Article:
Dalglish's Dilemma - 'The Four Flops'
Stewart Downing, Jordan Henderson, Charlie Adam and Andy Carroll have cost Liverpool around £80m. Not one has had a successful full début season at Anfield. The idea of merely writing them off as a collective group of failures and moving them all on for huge financial loss would obviously be folly and will not happen but crucial decisions have to be made on all of them individually this summer. If all four players are still part of the Liverpool squad going in to next Premier League campaign it will be a surprise and a disappointment to most supporters.
Of the four big money signings, Henderson is probably the safest bet to still be plying his trade at Anfield next season. He is still just 21 years old and has obvious technical ability. He has however, seemed to suffer from a chronic lack of confidence and people have questioned whether he has the mentality to make it on such a big stage as Liverpool. The confidence issue seems to have been compounded from being played on the right hand side of midfield, a role where he has looked at best uncomfortable and at worst totally lost. This is backed up by the fact that he has performed far better and looked far more at ease during the games where he has been moved into a more central position.
The problem that Henderson faces when it comes to winning over the supporters is that he simply doesn't stand out. 'What does he do?' is the oft asked question. He is neither a dominant ball winning defensive midfielder nor an attacking midfielder who looks like he will produce goals or assists on a regular basis. When you throw in the caveat that he is playing in a team that has severely lacked both of these qualities for much of the season his short comings have been made even more noticeable. In all fairness to Henderson though, he has never been and probably never will be a player that will prosper in such roles. His Liverpool career thus far seems to lend credence to the notion that he is a player who would thrive on being the middle man in a three man midfield. His energy and effective short passing would allow him to get up and down the pitch and link Liverpool's play together. Rather than being a player who will obviously excel to the masses, he seems destined to be one of the unsung midfielders that rarely receive praise in this country due to the understated role that they fill. It is a position that was perfected by Tiago at Chelsea during Jose Mourinho's first season in England. It is not a headline grabbing position, but in any variation of a 433 formation that all round midfielder is crucial and Henderson does seem to posses the required attributes and ability to do that job.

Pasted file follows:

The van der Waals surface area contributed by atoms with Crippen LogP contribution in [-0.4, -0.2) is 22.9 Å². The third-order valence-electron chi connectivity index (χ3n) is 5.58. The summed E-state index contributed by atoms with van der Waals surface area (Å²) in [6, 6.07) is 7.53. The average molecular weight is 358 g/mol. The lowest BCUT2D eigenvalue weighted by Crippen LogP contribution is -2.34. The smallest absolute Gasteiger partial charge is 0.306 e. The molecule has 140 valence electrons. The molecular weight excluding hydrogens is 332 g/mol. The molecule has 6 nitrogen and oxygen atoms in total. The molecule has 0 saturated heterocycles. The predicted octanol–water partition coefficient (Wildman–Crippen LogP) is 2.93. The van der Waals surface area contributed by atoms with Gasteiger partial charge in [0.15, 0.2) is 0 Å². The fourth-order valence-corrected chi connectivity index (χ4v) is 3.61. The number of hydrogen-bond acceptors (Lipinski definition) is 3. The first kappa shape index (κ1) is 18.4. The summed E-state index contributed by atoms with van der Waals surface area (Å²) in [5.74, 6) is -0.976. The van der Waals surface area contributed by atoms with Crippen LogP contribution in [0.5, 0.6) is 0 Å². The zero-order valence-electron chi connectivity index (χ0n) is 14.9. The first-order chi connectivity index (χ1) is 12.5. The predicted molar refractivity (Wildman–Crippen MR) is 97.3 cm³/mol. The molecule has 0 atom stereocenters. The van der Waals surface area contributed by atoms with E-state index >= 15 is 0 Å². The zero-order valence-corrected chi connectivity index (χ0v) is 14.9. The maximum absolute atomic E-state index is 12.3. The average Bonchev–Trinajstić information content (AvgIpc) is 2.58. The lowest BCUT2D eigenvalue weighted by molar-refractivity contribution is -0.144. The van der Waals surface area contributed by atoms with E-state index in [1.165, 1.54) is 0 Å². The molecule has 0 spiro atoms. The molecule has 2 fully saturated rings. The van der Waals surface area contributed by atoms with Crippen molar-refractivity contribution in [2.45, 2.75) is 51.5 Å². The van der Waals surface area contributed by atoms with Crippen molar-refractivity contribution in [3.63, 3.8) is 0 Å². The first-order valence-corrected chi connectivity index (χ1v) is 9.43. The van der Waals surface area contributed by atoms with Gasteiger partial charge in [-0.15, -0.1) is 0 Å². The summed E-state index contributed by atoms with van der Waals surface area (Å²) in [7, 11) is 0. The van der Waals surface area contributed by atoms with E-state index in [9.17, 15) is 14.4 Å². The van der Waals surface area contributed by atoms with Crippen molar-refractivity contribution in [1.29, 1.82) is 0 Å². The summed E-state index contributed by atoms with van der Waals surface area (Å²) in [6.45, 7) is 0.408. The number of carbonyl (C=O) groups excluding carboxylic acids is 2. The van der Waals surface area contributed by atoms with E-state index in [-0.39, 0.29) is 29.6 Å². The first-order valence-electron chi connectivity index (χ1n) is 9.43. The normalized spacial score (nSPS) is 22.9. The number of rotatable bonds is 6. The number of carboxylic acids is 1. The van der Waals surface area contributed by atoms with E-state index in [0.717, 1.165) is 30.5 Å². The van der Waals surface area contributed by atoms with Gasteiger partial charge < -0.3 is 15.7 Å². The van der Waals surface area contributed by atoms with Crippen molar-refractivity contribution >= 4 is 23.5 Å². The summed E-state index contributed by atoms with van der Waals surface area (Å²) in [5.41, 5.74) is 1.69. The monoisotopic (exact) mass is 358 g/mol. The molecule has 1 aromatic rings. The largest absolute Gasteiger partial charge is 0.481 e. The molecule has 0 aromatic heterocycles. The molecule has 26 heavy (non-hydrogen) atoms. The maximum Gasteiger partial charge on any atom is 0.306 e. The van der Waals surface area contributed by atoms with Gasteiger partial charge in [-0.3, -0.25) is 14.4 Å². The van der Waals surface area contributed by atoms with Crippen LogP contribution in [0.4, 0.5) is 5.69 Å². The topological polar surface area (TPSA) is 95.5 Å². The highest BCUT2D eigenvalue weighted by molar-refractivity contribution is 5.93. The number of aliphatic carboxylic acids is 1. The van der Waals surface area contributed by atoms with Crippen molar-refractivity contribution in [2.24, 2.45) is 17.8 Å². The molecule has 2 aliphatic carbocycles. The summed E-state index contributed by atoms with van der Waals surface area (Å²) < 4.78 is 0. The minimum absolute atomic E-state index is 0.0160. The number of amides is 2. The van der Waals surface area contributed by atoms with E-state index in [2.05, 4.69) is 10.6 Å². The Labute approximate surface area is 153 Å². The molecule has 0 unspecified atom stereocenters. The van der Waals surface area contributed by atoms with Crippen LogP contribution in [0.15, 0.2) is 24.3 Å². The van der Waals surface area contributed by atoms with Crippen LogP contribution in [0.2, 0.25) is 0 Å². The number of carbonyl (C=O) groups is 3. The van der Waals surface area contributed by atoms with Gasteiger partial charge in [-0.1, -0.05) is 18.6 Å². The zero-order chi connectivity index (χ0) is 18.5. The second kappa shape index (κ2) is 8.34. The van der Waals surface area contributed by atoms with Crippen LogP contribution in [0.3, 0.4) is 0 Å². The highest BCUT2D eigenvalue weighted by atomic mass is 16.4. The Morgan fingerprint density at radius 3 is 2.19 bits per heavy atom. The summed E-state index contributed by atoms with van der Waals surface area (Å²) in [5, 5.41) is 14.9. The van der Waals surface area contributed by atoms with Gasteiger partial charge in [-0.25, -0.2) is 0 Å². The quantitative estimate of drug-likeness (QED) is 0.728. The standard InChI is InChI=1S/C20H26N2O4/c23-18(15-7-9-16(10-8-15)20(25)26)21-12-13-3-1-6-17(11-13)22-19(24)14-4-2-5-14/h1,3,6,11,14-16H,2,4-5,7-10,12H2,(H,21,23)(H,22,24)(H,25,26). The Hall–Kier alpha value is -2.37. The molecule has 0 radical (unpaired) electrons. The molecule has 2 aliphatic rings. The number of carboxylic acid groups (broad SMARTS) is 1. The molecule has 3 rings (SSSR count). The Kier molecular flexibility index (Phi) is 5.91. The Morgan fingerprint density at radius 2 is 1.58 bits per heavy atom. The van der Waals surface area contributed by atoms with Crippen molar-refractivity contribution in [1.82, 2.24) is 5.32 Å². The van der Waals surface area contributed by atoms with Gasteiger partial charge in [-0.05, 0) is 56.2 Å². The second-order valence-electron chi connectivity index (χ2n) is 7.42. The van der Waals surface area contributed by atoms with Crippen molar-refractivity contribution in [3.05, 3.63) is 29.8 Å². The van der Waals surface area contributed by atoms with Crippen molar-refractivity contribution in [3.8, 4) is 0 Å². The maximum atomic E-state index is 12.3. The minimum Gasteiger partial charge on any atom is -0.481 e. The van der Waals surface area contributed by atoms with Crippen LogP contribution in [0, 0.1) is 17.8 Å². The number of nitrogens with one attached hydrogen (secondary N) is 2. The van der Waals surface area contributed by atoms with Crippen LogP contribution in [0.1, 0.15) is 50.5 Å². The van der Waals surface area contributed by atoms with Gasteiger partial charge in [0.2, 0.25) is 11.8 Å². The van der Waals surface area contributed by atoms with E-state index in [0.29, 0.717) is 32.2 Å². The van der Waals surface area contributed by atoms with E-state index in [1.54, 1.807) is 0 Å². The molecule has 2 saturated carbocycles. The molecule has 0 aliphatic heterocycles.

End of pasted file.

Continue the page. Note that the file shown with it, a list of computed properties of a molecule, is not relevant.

The question that Liverpool's manager must answer is whether he wants to play a system with 3 central midfielders because if that isn't the case then Henderson just doesn't serve much of a purpose to the side at the moment. If Dalglish wants his Liverpool team to play predominantly with just two players in central midfield then Henderson would have to try and alter his playing style and basically learn to play in a manner that does not come naturally to him. He can play centrally in a two man midfield right now but not effectively enough for a club like Liverpool. As suggested earlier, if Liverpool decide to play with just two central midfielders then Henderson would have to become either the overtly defensive or the more threatening attacking central midfielder that he has not yet looked like being. He could still play on the right of midfield as he has done predominantly this season of course, but he offers little attacking threat there also, due to his lack of any explosive pace or skill to beat opposing full backs. Sure, he'll keep the ball for you and maintain possession but he wont be looking to beat his man with any regularity and he doesn't posses the instincts of a player like Maxi Rodriguez who will start his runs from deep and end up in goals scoring positions.
Henderson has been somewhat of a victim of Liverpool's inconsistent tactical approach this season but that does not exempt him from criticism entirely. Whatever role Dalglish has asked him to fill, Henderson has rarely looked to impose himself on a game. He too often takes the easy option of a safe, short pass and rarely attempts to take the game by the scruff of the neck and drive his team forward. Perhaps this is down to his age and a lack of confidence on the big stage but it is a side to his game that badly needs to be improved upon. In comparison to Liverpool's other young midfielder Jonjo Shelvey (who has far less Premier League experience), Henderson is badly lacking an arrogant swagger in his game. Shelvey has much to prove still and may never make it at Anfield but he tries things and plays with a confidence and belief that belies his lack of top level footballing experience. When things don't come off for him he doesn't go into his shell, he simply tries again and again and this approach has impressed the Anfield faithful. If Henderson is to succeed it at Liverpool it will not simply be a case of being played in a role or position that suits him but also because he eventually starts taking more responsibility.